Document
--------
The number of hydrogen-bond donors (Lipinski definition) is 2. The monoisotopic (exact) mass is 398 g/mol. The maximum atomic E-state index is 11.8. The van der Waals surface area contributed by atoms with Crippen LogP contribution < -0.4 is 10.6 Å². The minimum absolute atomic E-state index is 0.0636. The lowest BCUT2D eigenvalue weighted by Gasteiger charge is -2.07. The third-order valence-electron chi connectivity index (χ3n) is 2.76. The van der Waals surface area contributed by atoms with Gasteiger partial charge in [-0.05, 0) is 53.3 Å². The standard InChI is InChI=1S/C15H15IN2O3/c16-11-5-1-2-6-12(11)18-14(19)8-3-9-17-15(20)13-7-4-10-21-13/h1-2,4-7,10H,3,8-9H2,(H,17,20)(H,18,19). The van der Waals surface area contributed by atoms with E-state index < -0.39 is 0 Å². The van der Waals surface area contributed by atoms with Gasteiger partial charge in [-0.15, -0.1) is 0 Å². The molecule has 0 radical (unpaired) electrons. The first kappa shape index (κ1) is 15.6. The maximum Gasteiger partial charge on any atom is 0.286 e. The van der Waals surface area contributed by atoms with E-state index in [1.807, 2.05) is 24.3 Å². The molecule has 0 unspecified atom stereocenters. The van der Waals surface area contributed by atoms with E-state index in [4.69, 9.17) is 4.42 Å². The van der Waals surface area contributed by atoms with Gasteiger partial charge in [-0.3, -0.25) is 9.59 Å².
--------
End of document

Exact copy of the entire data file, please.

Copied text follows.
The number of hydrogen-bond donors (Lipinski definition) is 2. The monoisotopic (exact) mass is 398 g/mol. The maximum atomic E-state index is 11.8. The van der Waals surface area contributed by atoms with Crippen LogP contribution < -0.4 is 10.6 Å². The minimum absolute atomic E-state index is 0.0636. The lowest BCUT2D eigenvalue weighted by Gasteiger charge is -2.07. The third-order valence-electron chi connectivity index (χ3n) is 2.76. The van der Waals surface area contributed by atoms with Gasteiger partial charge in [-0.05, 0) is 53.3 Å². The standard InChI is InChI=1S/C15H15IN2O3/c16-11-5-1-2-6-12(11)18-14(19)8-3-9-17-15(20)13-7-4-10-21-13/h1-2,4-7,10H,3,8-9H2,(H,17,20)(H,18,19). The van der Waals surface area contributed by atoms with E-state index < -0.39 is 0 Å². The van der Waals surface area contributed by atoms with Gasteiger partial charge in [-0.15, -0.1) is 0 Å². The molecule has 0 radical (unpaired) electrons. The first kappa shape index (κ1) is 15.6. The maximum Gasteiger partial charge on any atom is 0.286 e. The van der Waals surface area contributed by atoms with E-state index in [1.807, 2.05) is 24.3 Å². The molecule has 0 unspecified atom stereocenters. The van der Waals surface area contributed by atoms with E-state index in [4.69, 9.17) is 4.42 Å². The van der Waals surface area contributed by atoms with Gasteiger partial charge in [-0.3, -0.25) is 9.59 Å².